These trees need large trunks in order to support such impressive heights, and so their trunk diameter will sometimes reach 5 meters around. That almost gives giant sequoia trees a run for their money!

Growth Pattern

This is a look at the tall canopy of Patagonia cypress trees.

The easiest way to identify a Patagonian cypress tree is by the shape of its crown. A fully developed crown on an old tree will be a very robust pyramidal shape that provides much shade cover. The tree will self prune its lower branches, with nearly 2/3 of the trunk having no branches, and the top third with a full crown. Branches are slightly pendulous.

Bark

Patagonian cypress trees have incredibly thick bark, which is assumed to have evolved in an effort to gain resilience against forest fire damage. Patagonian cypress bark is a reddish/brown color. It peels off in narrow strips and is deeply furrowed.

Foliage

The Patagonian cypress tree has evergreen foliage. Leaves are very small and needle-like. The leaves are decussately (naturally growing into a cross) arranged in whorls of 3. The decussate whorls are 3-6mm in length and are alternately arranged.

A Patagonian cypress leaf is a deep green color and is stiff but soft to the touch. Each leaf has a flat base and is either oblong or obovate in shape. The upper surface of the leaf is concave with 2 white stomatic bands, and the lower surface is convex with a distinct midrib.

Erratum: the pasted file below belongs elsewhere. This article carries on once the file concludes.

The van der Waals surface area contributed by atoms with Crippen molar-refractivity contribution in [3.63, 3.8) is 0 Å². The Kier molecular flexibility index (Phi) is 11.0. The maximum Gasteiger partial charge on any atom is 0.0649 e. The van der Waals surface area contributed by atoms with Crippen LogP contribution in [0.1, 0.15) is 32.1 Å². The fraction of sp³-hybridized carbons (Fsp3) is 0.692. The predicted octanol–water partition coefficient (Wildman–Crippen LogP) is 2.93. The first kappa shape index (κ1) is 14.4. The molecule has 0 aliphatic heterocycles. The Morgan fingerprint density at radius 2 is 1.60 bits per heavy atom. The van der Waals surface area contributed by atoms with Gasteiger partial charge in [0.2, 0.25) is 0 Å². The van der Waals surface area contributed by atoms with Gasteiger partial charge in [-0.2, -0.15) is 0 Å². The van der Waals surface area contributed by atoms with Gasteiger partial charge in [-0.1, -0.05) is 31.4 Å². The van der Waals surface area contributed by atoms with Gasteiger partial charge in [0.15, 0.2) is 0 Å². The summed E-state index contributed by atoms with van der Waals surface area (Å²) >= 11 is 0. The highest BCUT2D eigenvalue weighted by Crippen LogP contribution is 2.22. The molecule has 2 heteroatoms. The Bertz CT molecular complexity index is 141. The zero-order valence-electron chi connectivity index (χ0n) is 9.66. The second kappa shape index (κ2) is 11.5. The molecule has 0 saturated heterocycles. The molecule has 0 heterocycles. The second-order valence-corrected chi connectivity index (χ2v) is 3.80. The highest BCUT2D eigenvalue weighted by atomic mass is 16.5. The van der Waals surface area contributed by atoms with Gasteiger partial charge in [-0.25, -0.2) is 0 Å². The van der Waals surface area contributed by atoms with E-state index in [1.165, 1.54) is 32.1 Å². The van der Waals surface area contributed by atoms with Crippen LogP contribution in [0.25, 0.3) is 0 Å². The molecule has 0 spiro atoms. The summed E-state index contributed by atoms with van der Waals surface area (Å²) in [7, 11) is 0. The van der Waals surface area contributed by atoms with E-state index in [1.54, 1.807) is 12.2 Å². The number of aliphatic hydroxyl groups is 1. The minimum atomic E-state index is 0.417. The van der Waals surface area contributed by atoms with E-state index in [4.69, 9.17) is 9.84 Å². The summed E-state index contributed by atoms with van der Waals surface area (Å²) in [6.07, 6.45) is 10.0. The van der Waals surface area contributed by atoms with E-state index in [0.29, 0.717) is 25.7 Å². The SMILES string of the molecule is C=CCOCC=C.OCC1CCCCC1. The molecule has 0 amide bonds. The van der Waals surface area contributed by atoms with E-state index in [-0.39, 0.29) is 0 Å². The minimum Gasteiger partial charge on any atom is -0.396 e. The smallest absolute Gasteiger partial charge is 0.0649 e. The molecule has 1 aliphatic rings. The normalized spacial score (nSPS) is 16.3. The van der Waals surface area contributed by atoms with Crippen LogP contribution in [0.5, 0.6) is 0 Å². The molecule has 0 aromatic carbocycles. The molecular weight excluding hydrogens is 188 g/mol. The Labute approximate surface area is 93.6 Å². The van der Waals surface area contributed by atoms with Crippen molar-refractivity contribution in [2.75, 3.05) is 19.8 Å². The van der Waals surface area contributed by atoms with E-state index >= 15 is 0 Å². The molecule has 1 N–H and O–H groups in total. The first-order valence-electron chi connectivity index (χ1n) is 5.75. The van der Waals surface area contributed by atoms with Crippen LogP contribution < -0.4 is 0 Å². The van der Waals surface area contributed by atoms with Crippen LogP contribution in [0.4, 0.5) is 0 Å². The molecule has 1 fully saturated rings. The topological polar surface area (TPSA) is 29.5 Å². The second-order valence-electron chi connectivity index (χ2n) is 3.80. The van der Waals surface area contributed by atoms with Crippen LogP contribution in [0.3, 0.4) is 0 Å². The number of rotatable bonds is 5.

How do Patagonian Cypress Trees Reproduce?

This is a close look at the leaves of a patagonia cypress tree.

Cones

Cypress trees are dioecious, meaning that male cones and female cones will occur on separate trees. Male cones will open up to release pollen, which will then be carried by the wind towards female cones, which will then become fertilized. This process is called wind pollination. An individual tree will be either male or female.

Seed cones (ovule producing – female characteristics) are globose in shape and 6-8mm in diameter. A cone is arranged in whorls of 3, with 9 scales in total. The central whorl of scales is the only fertile ones, with the lower and upper whorls being smaller and sterile. Each fertile scale will bear 3 seeds.

Seeds

Seeds will become mature between 6 and 8 months after the original time of pollination. A Patagonian cypress seed is only 3mm long and flat. Each seed comes equipped with a wing along each side to aid it in wind dispersal.

Sexual Maturity

The Patagonian cypress tree will usually reach sexual maturity by 20-30 years of age. However, their seed production crops are erratic at best. They tend to go through cycles of 5-7 years between seed crops.